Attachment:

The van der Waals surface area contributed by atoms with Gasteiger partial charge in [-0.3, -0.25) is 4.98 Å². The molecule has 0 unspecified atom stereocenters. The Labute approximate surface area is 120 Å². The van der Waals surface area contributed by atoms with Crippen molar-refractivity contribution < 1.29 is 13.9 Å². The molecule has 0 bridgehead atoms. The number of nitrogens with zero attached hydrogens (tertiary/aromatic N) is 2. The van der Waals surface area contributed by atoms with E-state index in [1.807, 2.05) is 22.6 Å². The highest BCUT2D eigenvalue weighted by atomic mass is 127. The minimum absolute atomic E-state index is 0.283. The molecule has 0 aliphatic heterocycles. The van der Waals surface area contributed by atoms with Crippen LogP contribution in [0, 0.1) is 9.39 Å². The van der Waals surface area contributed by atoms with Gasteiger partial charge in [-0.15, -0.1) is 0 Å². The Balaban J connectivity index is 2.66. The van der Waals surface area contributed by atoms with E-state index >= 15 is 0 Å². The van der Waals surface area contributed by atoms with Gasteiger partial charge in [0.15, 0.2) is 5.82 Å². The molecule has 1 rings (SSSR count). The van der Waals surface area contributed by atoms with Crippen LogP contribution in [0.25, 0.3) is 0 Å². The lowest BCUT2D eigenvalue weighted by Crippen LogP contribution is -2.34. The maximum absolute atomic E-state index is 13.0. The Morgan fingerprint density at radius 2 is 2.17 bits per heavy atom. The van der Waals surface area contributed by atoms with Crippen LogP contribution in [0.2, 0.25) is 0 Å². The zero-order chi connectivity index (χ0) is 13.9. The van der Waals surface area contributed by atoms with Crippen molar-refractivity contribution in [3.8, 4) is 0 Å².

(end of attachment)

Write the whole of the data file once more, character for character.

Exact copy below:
The van der Waals surface area contributed by atoms with Gasteiger partial charge in [-0.3, -0.25) is 4.98 Å². The molecule has 0 unspecified atom stereocenters. The Labute approximate surface area is 120 Å². The van der Waals surface area contributed by atoms with Crippen molar-refractivity contribution < 1.29 is 13.9 Å². The molecule has 0 bridgehead atoms. The number of nitrogens with zero attached hydrogens (tertiary/aromatic N) is 2. The van der Waals surface area contributed by atoms with E-state index in [1.807, 2.05) is 22.6 Å². The highest BCUT2D eigenvalue weighted by atomic mass is 127. The minimum absolute atomic E-state index is 0.283. The molecule has 0 aliphatic heterocycles. The van der Waals surface area contributed by atoms with Crippen LogP contribution in [0, 0.1) is 9.39 Å². The van der Waals surface area contributed by atoms with Gasteiger partial charge in [-0.15, -0.1) is 0 Å². The Balaban J connectivity index is 2.66. The van der Waals surface area contributed by atoms with E-state index >= 15 is 0 Å². The van der Waals surface area contributed by atoms with Gasteiger partial charge in [0.15, 0.2) is 5.82 Å². The molecule has 1 rings (SSSR count). The van der Waals surface area contributed by atoms with Crippen LogP contribution in [0.25, 0.3) is 0 Å². The lowest BCUT2D eigenvalue weighted by Crippen LogP contribution is -2.34. The maximum absolute atomic E-state index is 13.0. The Morgan fingerprint density at radius 2 is 2.17 bits per heavy atom. The van der Waals surface area contributed by atoms with Crippen LogP contribution in [0.2, 0.25) is 0 Å². The zero-order chi connectivity index (χ0) is 13.9. The van der Waals surface area contributed by atoms with Crippen molar-refractivity contribution in [3.8, 4) is 0 Å².